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Getting down to nutrition: Raspberries pack a nutritional punch!

By Shelley Balls
UW Extension, Nutrition and Food Safety Educator

Shelley Balls, MDA, RD, LD

Raspberries are one fruit that we can grow in Wyoming gardens successfully, so why not talk about how nutritious and versatile they are at the table! Fresh raspberries out of the garden are hard to beat when it comes to fruit, and they not only taste good but they’re good for you too! Schools are out and kids are looking for some- thing to snack on… raspberries are colorful, sweet, and sure to make your kids happy on a warm summer day.


Raspberries are packed with antioxidants, dietary fiber and vitamin C. Just one cup of raspberries contains 32% of the daily value of dietary fiber and 53% of the daily value of vitamin C. Antioxidants are substances that may protect your cells against free radicals, which may play a role in heart disease, cancer, and other diseases.

Free radicals are molecules produced when your body breaks down food or when you’re exposed to tobacco smoke or radiation. Berries have also been shown to improve brain function. According to MyPlate, young kids (2 to 4 years) need 1 to 1 1⁄2 cups per day of fruit. Older children (5 to 13 years) need up to 2 cups per day. Most teenagers also need 2 cups per day. Adolescent boys may need more — up to 2 1⁄2 cups of fruit per day. So, raspberries and other berries can help your family meet these recommendations.


When making dishes with raspberries whether from the store or the garden, be sure to wash your berries thoroughly before eating them. But don’t pre-rinse your berries if you’re not going to eat them right away as this can speed up the spoiling process. If you are making a quick bread such as muffins or pancakes with raspberries, try not to overmix the batter or the berries will stain the color of your product. Raspberries last longer if stored at higher humidity with lower air circulation in the coldest place in your fridge. Produce drawers are ideal. If not available, a sealed container will do the job. If storing long term, spread berries on a baking sheet and place in the freezer for a few hours, then transfer to a freezer-safe storage container.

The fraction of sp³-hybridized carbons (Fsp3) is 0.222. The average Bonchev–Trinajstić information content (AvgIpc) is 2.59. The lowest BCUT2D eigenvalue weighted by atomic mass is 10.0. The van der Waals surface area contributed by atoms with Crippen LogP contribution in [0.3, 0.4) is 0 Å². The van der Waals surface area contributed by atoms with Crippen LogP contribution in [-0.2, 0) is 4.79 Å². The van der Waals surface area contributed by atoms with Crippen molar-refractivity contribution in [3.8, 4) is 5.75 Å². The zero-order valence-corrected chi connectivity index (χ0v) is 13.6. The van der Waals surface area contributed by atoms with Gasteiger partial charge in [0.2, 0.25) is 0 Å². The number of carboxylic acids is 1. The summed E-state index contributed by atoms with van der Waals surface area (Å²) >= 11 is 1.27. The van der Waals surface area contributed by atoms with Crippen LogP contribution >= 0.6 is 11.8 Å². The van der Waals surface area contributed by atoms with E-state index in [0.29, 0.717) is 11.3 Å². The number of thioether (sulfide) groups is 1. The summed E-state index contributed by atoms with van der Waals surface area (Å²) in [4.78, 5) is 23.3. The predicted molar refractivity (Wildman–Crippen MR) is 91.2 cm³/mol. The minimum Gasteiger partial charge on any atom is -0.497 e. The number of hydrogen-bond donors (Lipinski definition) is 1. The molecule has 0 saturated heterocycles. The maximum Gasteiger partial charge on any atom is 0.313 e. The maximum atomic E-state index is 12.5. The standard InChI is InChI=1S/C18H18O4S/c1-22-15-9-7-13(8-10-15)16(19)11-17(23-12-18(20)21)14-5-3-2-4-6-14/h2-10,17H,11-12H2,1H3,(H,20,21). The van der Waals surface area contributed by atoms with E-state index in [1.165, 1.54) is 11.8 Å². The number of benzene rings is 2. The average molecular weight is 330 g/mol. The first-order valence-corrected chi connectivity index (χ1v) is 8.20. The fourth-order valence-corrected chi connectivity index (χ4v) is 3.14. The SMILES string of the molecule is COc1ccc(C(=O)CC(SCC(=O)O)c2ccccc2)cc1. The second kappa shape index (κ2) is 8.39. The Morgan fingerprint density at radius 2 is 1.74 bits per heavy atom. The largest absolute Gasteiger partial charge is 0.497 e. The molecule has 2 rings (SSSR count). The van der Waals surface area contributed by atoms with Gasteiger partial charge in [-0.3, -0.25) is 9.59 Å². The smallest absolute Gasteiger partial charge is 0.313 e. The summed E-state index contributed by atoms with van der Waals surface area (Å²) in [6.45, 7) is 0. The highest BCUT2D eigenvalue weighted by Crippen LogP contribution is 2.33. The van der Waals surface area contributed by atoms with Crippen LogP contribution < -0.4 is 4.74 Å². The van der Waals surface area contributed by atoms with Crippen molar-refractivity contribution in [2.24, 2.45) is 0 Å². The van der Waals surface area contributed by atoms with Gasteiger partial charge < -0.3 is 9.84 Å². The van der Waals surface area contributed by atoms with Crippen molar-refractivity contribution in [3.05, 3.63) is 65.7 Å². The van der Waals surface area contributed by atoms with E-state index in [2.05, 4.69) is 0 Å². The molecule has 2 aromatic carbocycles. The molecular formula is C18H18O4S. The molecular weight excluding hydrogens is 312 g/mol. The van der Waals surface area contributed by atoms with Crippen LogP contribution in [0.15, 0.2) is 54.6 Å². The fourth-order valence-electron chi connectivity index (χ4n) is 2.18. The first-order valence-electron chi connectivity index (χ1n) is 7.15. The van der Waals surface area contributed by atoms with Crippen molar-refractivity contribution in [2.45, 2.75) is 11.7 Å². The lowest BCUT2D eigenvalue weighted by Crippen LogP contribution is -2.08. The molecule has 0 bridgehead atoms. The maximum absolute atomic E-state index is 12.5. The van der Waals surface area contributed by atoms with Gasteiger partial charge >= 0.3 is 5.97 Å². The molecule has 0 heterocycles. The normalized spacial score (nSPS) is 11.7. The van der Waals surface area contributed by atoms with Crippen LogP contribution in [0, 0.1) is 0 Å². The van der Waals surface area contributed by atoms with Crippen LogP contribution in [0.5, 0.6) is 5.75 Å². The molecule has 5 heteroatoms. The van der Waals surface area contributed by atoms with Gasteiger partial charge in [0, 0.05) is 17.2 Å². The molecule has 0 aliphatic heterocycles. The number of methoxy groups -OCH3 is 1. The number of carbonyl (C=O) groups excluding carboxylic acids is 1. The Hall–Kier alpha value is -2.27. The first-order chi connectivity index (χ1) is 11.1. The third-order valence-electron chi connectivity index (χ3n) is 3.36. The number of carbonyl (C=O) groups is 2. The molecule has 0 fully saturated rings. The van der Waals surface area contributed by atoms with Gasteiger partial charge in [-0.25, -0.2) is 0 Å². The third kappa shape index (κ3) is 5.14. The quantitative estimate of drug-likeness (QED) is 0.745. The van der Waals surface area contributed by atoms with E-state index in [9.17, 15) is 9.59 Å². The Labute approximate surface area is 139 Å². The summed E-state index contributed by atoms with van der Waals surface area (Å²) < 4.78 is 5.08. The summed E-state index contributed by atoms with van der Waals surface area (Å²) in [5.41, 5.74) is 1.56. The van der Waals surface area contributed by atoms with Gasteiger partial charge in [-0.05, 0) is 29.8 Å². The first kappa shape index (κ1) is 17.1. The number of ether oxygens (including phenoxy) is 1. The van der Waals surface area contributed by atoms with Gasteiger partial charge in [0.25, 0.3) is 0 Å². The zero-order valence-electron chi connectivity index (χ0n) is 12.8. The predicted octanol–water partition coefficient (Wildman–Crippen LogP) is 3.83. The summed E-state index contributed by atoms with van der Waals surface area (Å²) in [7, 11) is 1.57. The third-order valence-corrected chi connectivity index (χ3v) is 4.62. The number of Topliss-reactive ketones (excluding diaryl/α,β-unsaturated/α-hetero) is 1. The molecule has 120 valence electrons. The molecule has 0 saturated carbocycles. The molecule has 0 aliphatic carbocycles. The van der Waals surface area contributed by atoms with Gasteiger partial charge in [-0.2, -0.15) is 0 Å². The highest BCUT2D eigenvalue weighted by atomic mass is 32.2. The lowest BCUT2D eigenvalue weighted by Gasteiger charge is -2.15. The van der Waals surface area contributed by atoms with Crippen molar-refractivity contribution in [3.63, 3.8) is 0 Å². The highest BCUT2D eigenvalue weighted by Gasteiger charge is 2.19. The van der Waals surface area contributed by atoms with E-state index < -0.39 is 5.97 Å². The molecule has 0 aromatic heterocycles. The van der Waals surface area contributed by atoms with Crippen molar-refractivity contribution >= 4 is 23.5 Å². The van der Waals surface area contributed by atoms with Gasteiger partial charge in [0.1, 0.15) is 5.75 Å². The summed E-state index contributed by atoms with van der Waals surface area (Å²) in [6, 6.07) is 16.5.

Enjoy raspberries fresh for a tasty snack or for a sweet dessert after dinner, in yogurt parfaits, salads, baked goods, cold or hot cereals, preserved into jam, added to smoothies, and more! If raspberries aren’t in season, you can also buy them frozen which is an economical option and they still taste great in smoothies, jam, baked goods, or thawed and added to yogurt parfaits.

If you have an abundance of berries that you won’t be able to eat before they spoil, try boiling water canning your fresh raspberries! The Low-Sugar Raspberry “Lemonade” Jam recipe below is a fun recipe and can be spread over pancakes, toast, peanut butter sandwiches, filled into crepes, thumbprint cookies, and more!


Recipe Source: The All New Ball Book of Canning and Preserving First Edition Pg.52

Yield: 6 (1⁄2 pint) jars


3 1⁄2 pounds of fresh raspberries

1⁄2 cup fresh lemon juice (about 5 lemons)

4 Tablespoons Ball Low or No-Sugar Pectin

1 1⁄2 cups honey


Place raspberries in 6-quart stainless steel or enameled Dutch oven. Crush raspberries with a potato masher.

Stir in lemon juice and pectin. Bring mixture to a full rolling boil that cannot be stirred down, over high heat, stirring constantly.

Stir in honey. Return mixture to a full rolling boil. Boil hard for 1 minute, stirring constantly. Re- move from heat. Skim foam, if necessary.

Ladle hot jam into a hot jar, leaving 1⁄4-inch headspace. Remove air bubbles. Wipe jar rim. Center lid on jar. Apply band and adjust to fingertip tight. Place jar in a boiling-water canner. Repeat until all jars are filled.

Process jars 10 minutes, adjusting for altitude*. Turn off heat; re- move lid, and let jars stand 5 minutes. Remove jars and place on a towel and cool undisturbed for 24 hours.

*Process jars for 25 minutes total if boiling water canning in Lincoln County (elevation 6,001- 8,000 feet).

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